Pathogen contamination of fresh produce significantly impacts public health and consumer confidence in eating fresh fruits and vegetables. In tomato fruits, studies have shown that the stem scar plays an important role in pathogen infiltration. However, the exact mechanisms and pathways for pathogen movement inside tomatoes are not well documented. This study examined in detail the pathway of pathogen internalization in tomato fruit. Tomatoes were infused with potassium iodide and examined with Xradia Bio MicroCT at 0.5×∼4×. Micro CT images revealed that infiltrated potassium iodide moved along the vascular bundles inside the fruit. In separate trials, tomato fruits were further infiltrated with red fluorescent microspheres and E. coli O157:H7 -pGFP. Stem scars and core tissues were subsequently excised after fruit surface disinfection and observed using a Zeiss 710 laser confocal microscope, or stomached, cultured, and enumerated for infiltrated E. coli O157:H7. Populations of internalized E. coli O157:H7 were confined in xylem vessels and concentrated immediately beneath the stem-scar, with a sharp decline in population with vertical distance from the stem-scar. Our observations suggest that 1) vascular bundles, especially the xylem vessels in tomato fruit, play a critical role in pathogen internalization, and 2) pathogen internalization is a passive, rather than active process, as the infiltration and movement of both microspheres (non-living) and E. coli O157:H7 cells (living) behaved similarly inside tomatoes. This study presents visual evidence of the critical role of vascular bundles in pathogen internalization in tomato fruit using Micro CT and Confocal Laser Microscopy. The finding is important for developing science-based food safety practices, interventions in controlling pathogen internalization, and new tools for probing pathogen-plant interactions.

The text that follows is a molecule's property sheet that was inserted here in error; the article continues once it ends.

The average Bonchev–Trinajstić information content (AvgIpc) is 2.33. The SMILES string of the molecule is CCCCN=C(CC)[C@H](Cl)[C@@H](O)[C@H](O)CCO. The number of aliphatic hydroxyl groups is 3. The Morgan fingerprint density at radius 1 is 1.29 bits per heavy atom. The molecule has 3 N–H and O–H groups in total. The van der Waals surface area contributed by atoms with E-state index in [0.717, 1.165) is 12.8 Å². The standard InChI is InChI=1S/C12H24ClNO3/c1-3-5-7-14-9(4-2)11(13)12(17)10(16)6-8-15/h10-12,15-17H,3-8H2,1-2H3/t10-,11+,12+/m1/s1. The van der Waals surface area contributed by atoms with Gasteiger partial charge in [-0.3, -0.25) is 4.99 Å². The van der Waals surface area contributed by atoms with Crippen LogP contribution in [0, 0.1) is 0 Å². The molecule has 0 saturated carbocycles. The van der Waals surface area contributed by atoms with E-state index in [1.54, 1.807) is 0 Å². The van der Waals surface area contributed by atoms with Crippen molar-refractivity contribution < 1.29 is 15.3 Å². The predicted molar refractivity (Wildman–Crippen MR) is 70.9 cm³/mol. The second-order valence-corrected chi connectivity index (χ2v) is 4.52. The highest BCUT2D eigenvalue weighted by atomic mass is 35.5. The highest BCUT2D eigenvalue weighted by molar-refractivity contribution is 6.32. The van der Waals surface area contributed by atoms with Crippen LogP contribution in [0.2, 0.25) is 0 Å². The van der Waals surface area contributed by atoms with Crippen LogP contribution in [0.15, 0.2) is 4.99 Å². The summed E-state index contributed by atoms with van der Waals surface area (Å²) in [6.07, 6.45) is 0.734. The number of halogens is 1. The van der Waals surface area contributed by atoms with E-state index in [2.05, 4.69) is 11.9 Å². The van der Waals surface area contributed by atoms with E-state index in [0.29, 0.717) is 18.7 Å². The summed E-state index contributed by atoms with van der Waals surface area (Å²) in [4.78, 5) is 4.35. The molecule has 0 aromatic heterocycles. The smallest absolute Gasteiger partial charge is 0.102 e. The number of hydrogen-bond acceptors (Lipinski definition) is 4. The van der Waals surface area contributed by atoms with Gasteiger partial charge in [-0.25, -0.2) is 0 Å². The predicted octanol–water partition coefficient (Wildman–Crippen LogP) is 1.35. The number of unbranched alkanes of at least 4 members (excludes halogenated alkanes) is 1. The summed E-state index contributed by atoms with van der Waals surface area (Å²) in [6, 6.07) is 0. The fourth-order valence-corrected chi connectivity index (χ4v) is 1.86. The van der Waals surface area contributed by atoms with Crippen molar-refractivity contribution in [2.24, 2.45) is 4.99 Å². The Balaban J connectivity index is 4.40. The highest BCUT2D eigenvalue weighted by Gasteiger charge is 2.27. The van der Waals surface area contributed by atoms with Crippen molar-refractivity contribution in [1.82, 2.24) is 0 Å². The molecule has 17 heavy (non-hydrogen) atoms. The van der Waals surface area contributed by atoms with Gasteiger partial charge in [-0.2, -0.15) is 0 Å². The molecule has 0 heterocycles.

- Confocal laser scanning microscopy
- Internalization pathway
- Micro CT
ASJC Scopus subject areas
- Food Science